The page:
Last week, Om Malik wrote an opinion piece regarding his belief that the Kindle will win the eBook wars. When you read the headline of that piece: “Why Amazon’s Kindle Will Eventually Win the e-Book Wars,” without reading what he says, your first reaction may be to bristle and say, “No way, the Kindle reader is a one-trick pony compared to the iPad that’s, uh, Harry Houdini.” (Sorry, best metaphor I could come up with so early in the a.m.)
But Om’s post isn’t about the Kindle hardware. Like me, Om is a big believer in Kindle’s platform, channel and software, independent of the Kindle e-reader device. (While the device is not for me, I’ll gladly concede that some folks love it — and I’m happy they do.)
I have loved the Kindle app since the day Amazon announced its availability for the iPhone Kindle.
And, in coming days, I’ll be writing about how I’ve come to love it more and more, with each book I’ve purchased and read via it. (However, I don’t like the “agency pricing model” publishers have forced upon Amazon.)
Also, in the coming days, I’ll be writing about something the iPad has taught me about “user experience” that has blown up any preconceived expectations I originally had about what a “magazine app” should be. I will be writing about what I believe is one potential “killer” aspect of “magazine apps” and where I believe so many of the first generation magazine apps have totally mis-judged the opportunities provided by a new generation of pad/app devices and software.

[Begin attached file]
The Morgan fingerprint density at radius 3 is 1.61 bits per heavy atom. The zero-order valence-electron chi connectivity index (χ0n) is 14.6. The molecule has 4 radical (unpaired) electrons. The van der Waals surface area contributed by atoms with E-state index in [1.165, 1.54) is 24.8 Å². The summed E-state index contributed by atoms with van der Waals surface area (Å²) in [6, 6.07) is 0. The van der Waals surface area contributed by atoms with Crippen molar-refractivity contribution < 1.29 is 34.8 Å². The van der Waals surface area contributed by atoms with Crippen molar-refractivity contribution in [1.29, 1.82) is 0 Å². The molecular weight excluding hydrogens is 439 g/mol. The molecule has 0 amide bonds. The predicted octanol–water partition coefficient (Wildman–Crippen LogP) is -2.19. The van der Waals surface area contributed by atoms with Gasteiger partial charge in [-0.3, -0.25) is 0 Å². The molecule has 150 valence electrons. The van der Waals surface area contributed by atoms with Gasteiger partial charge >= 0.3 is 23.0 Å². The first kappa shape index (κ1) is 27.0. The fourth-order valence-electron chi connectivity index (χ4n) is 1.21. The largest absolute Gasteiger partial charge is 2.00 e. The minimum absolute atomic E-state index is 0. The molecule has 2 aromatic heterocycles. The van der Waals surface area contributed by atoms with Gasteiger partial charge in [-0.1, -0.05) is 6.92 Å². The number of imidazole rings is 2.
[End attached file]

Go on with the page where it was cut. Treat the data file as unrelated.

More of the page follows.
But Amazon’s announcement about the enhancements of the Kindle iPhone/iPad app provides a hint of what I’m going to write about that I believe has gone most under-appreciated by the “media and content” industrial complex: Magazine apps don’t need to be apps. Magazine companies have great content — only a fraction of which gets into “the magazine.” “Replicating” a printed magazine may not be the only — or even best — opportunity to serve those passionate about your content. And creating something that can only be sold in the Apple apps store may not be the best business model.
There will be many, many channels through which to sell (or distribute free) content that will be read, watched and listened-to on the iPad.
In the end, Amazon will offer one of the best ways to purchase (and sell) such content.
More, much more, later.